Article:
The real struggle starts after a tyrant regime gone,
all kinds of forces rush in to fill power-vacuum, changes take back-seat
The real struggle to change a government and society starts after the tyrant is gone. That is when the power vacuum sets in, anarchy creeps in, and everybody start to move in to grab power. This is really a scary and worrisome time. History is a testament that a worse situations often arise after a regime change take place. It takes a lot more struggle, in-fighting, tug of wars between the old and new rivals, the society become fragmented, polarized and severely confrontational, and the outcome often is a compromise in which the people again are victimized.
This could be avoided now in many countries, like Egypt or Tunisia or other countries that would follow suit soon to get rid of their autocratic repressive regimes, by a fresh new approach.
In this intensely interdependent global society there are transnational civil society alliances that are powerful and giving enormous service to the needed societies to address human rights violations, injustices, oppressions etc.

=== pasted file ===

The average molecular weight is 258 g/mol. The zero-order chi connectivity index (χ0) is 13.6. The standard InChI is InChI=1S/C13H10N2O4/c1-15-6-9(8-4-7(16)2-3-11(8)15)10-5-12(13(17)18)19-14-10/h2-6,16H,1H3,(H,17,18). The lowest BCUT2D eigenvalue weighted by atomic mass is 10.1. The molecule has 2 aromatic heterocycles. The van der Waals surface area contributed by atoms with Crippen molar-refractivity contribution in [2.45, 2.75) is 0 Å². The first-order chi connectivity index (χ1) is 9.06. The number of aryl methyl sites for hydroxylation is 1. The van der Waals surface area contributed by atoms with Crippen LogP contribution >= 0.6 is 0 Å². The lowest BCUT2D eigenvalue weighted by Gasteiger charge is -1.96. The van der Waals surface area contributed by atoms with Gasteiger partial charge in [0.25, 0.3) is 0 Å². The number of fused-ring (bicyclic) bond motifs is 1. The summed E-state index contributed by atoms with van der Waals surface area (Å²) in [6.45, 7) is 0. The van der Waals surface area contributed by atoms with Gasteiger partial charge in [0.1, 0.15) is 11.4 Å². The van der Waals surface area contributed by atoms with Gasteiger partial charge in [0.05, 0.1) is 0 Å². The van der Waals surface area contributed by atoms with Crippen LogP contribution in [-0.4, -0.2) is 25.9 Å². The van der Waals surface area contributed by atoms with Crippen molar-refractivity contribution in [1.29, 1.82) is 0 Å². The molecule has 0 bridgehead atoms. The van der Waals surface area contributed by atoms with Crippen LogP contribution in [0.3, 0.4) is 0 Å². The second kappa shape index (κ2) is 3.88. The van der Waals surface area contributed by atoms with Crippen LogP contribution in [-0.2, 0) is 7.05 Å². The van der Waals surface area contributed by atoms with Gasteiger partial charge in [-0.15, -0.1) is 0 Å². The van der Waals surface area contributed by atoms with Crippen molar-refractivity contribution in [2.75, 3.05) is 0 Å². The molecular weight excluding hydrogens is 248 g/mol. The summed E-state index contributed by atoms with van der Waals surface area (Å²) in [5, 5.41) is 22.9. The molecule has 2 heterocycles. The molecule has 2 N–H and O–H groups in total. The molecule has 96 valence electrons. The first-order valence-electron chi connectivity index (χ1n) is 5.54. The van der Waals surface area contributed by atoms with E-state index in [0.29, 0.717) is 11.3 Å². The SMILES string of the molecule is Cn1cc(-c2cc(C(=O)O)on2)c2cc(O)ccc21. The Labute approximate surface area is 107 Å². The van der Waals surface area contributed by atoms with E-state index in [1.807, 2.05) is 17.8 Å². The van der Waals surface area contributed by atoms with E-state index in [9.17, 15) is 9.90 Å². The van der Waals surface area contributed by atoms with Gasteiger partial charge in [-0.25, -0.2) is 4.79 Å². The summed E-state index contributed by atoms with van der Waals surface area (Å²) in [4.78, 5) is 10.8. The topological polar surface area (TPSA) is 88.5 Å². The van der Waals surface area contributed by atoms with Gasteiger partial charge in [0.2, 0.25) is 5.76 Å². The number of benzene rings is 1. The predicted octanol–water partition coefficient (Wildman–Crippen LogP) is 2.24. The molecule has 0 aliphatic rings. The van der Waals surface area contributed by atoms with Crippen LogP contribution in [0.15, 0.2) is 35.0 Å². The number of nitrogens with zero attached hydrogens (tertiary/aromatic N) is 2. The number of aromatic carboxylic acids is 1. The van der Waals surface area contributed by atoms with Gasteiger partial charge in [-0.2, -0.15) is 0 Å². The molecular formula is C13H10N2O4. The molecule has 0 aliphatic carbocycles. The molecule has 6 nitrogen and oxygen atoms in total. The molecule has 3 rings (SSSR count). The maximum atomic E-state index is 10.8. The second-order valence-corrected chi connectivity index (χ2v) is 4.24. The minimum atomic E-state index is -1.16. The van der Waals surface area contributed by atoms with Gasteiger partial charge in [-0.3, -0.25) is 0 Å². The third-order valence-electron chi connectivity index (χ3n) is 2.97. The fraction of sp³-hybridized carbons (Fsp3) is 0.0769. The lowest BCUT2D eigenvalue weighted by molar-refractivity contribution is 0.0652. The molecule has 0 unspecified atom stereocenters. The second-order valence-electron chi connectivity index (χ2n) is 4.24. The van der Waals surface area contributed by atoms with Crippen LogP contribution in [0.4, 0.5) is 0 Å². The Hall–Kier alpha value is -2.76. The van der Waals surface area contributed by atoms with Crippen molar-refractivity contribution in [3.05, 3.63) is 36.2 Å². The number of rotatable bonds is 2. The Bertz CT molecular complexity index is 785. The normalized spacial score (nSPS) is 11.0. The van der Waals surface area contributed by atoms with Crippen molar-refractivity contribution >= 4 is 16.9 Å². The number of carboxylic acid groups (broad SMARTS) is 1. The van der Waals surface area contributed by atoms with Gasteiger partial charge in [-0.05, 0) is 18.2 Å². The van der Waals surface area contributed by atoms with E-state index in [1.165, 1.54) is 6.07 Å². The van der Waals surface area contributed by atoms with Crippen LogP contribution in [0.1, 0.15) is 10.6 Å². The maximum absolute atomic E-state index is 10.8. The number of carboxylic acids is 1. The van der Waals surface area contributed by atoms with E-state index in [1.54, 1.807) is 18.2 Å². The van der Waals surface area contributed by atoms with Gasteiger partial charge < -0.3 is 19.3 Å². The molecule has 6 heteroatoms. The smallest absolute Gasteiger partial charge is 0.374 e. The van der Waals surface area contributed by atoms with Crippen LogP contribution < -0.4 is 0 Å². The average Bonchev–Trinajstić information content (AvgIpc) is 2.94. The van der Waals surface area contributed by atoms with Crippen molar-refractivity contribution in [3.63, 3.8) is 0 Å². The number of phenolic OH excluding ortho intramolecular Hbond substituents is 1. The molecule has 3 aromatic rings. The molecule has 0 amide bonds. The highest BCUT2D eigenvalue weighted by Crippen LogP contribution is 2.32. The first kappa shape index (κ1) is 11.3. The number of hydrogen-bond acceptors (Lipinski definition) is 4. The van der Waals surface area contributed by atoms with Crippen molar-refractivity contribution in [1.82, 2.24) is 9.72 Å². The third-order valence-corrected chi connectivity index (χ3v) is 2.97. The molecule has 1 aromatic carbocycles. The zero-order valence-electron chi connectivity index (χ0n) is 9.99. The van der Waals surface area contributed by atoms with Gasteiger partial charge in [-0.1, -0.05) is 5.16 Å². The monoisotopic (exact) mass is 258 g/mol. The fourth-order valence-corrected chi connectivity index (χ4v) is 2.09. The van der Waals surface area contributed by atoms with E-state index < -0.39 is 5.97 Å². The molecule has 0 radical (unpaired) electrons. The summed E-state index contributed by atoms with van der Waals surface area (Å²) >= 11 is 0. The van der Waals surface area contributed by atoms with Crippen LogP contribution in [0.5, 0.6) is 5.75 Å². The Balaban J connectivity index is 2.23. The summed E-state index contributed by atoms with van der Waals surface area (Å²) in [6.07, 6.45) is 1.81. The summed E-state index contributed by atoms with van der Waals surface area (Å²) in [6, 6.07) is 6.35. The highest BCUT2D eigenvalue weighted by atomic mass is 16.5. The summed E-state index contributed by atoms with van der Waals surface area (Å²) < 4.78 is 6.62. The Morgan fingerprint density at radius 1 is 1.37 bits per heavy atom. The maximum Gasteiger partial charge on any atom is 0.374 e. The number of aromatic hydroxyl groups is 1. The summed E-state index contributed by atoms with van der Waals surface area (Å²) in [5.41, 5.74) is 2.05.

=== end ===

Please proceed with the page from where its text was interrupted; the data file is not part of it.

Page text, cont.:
Today that format could be used to expand and use a comprehensive agenda and approach to help bring about a healthy transformation without the bloodshed and turmoil.
Any forceful change today could take place only when there is the support of the international community. That is how the Mubarak regime was ousted because of the enormous international presence and pressures created by the uprising Egyptians and the media exposure of that to get the overwhelming support of the world community.
However the problem is that to help change the governing systems of a society it takes a lot more than the popular uprising: it needs the expert planning, designing and implementing a process of change. In order to bring about the desired change in the aftermath of ousting a tyrant is extremely difficult. Only the presence and involvement of an international team of experts and activists could help bring about a well-designed, well-balanced, long-sustainable and progressive system of self-rule and a civil society that could help sustain such a system.